With record-breaking viewership expected for Monday night’s presidential debate, the candidates’ camera readiness will be a given. In the meantime, more homegrown political styles can be found at the New York Historical Society.
Pop Art-inspired paper dresses from the Sixties, a “Goldwater Girl” sash and Spiro Agnew-inspired earrings are part of “Campaigning for the Presidency, 1960-1972: Selections From the Museum of Democracy.” Visitors will also find a photograph of five women wearing sleeveless trapeze dresses imprinted with images of Hubert Humphrey, Eugene McCarthy, Nelson Rockefeller, Ronald Reagan and Richard Nixon. The patriotic attire looks pretty unpolished compared to the designer-laden appearances that are now the norm among the candidates and their respective families.
Monday’s 90-minute showdown between Hillary Clinton and Donald Trump is expected to shatter the most-viewed one to date — 80.6 million tuned in to see Jimmy Carter square off against Reagan. While Clinton is unabashed about her support of scores of designers — Tory Burch, Diane von Furstenberg, Prabal Gurung, Dao-Yi Chow and Maxwell Osborne among them — she has been less public about her personal wardrobe choices. (Burch penned an op-ed piece in Friday’s Wall Street Journal urging chief executive officers to give employees #TimeOffToVote.)
Burch is one of the designers who has created union-made campaign T-shirts for Clinton. Clinton has publicly taken her Republican opponent, Trump, to task numerous times for manufacturing his signature collection outside of the U.S. Regardless, Trump favors his own label (a business practice that his daughter, Ivanka, who has her own clothing and accessories company, also believes in). Trump’s wife and former model, Melania, is more fond of other designers, having chosen dresses from Fendi and Roksanda to wear at this summer’s Republican National Committee.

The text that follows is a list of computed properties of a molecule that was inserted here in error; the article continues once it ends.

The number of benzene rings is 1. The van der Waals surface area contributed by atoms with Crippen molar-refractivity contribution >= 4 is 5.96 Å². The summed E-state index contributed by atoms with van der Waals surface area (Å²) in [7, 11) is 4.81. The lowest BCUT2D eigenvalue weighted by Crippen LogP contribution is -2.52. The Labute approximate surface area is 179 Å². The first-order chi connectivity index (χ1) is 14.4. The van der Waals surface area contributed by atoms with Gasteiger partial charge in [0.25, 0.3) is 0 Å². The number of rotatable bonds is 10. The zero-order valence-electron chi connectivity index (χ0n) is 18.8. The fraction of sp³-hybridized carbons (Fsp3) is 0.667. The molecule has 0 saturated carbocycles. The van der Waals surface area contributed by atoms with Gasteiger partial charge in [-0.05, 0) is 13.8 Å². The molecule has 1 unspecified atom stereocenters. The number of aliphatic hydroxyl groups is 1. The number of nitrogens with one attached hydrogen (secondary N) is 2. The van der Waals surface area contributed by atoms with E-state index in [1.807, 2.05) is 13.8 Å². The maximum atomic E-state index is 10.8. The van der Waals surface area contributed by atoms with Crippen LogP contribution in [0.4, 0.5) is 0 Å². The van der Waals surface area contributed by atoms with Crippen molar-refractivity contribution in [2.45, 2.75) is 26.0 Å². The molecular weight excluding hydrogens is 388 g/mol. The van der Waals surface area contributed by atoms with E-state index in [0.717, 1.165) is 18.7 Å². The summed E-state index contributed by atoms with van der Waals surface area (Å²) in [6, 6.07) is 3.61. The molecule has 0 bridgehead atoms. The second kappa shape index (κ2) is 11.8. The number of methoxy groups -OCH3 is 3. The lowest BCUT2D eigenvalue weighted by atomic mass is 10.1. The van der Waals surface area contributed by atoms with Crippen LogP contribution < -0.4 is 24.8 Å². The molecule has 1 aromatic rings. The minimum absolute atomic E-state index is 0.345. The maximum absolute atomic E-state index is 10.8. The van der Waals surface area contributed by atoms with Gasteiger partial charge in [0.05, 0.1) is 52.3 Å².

Voters checking out the New York Historical Society will see traces of a more unusual photographic moment from this year’s presidential campaign. A dress with a customized print made from images of President Obama and First Lady Michelle Obama that White House photographer Peter Souza shot is also on display. Four-time Mississippi delegate Kelly Jacobs donated the conversation-starter look after the Historical Society’s director Margaret Hofer connected with her after seeing a New York Times photo of Jacobs’ wearing the dress at the DNC. Her resourcefulness was more rooted in creativity than the cost-effectiveness associated with the candidate supporting paper dresses of the Sixties and Seventies. The latter came into fashion as an affordable way to “present the candidate in a bold, colorful Pop Art light,” according to the Historical Society. Even more unexpected is a 1962 throwback — a red, white and blue striped vest with a faux pocket watch chain and button that reads “Kennedy is the Remedy.”